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Here are eight traits of a successful secretary.
Since a legal secretary is the attorney’s right-hand person, reliability is crucial. A secretary who is punctual, timely, accurate, and honest is the cornerstone of a successful law practice.
The most successful secretaries have drive and initiative. They do not sit waiting for attorney instructions or assignments; they pick up a file, determine what needs to be done and do it. They anticipate the employer’s needs and are willing to step beyond their comfort zone to learn new skills.
In a law firm, efficiency translates into dollars; in a corporation, efficiency can yield cost savings. Secretaries who perform their jobs quickly and efficiently contribute to the bottom line, making themselves indispensible.
Since legal secretaries handle confidential client files and data, discretion is essential. Disclosing confidential information, inadvertently or on purpose, is one of the quickest ways to damage a legal career.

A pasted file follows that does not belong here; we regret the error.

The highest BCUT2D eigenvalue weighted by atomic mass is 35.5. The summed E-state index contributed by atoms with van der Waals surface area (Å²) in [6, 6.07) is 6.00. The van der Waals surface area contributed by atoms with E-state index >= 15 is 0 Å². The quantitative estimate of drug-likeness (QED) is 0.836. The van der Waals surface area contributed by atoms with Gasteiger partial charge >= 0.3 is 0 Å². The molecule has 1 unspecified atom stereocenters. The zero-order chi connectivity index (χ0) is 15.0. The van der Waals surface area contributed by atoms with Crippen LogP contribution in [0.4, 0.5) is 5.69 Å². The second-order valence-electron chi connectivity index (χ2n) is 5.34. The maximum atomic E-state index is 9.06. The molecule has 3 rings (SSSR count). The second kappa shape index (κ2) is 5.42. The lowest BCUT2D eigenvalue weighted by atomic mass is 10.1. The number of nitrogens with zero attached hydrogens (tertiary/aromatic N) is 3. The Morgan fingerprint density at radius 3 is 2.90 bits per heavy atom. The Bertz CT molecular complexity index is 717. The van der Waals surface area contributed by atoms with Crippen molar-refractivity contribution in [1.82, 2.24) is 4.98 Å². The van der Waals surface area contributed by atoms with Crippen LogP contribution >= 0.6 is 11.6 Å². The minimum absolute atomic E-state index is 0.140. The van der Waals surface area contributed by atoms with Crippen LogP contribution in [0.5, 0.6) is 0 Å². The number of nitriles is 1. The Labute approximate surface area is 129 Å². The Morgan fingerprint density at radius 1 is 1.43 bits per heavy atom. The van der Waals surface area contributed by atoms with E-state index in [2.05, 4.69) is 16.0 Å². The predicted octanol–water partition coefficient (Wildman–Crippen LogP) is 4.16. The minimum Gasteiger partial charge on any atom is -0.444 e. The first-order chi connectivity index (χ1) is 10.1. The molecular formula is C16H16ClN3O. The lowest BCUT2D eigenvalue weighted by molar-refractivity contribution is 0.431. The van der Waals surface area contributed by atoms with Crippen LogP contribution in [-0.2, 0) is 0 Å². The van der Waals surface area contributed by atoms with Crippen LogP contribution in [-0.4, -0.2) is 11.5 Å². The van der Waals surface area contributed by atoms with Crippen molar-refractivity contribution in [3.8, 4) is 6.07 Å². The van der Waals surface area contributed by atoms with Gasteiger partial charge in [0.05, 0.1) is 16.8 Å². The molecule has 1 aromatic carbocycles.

Attorneys appreciate secretaries who are flexible and adaptive. Those willing to work late or come in early to get the job done and who readily adapt to new, different, or changing work requirements will be most valued by their employers.
Issues often arise between litigating parties and between overworked co-workers. The secretary who handles these issues with diplomacy and tact, smoothing over differences or forging solutions to workplace disputes, will become invaluable members of the legal team.
Let’s face it: No one likes to work with a grumpy, demanding, or negative employee. Secretaries with a pleasant demeanor and positive attitude, who are able to put aside personal challenges to accomplish job objectives, and who are friendly to co-workers and courteous to clients will go far in the workplace.
Attorneys are not always the easiest bunch to work with. Some attorneys are chronic procrastinators, others have overblown egos, and others are woefully disorganized. Legal secretaries must be able to handle all personality types and work challenges with patience and grace.
About the Author
Sally Kane is an attorney, editor and writer specializing in legal, career and business topics. She has published hundreds of career-related articles in print and web-based media and serves as editor-in-chief of Paralegal Today, an international magazine covering the paralegal profession, and editor for Litigation Support Today, an international magazine serving the litigation support profession. Her latest project is a legal careers book to be published by Delmar, Cengage Learning. You can follow her on Twitter at sallyannekane.
This article was posted on about.com.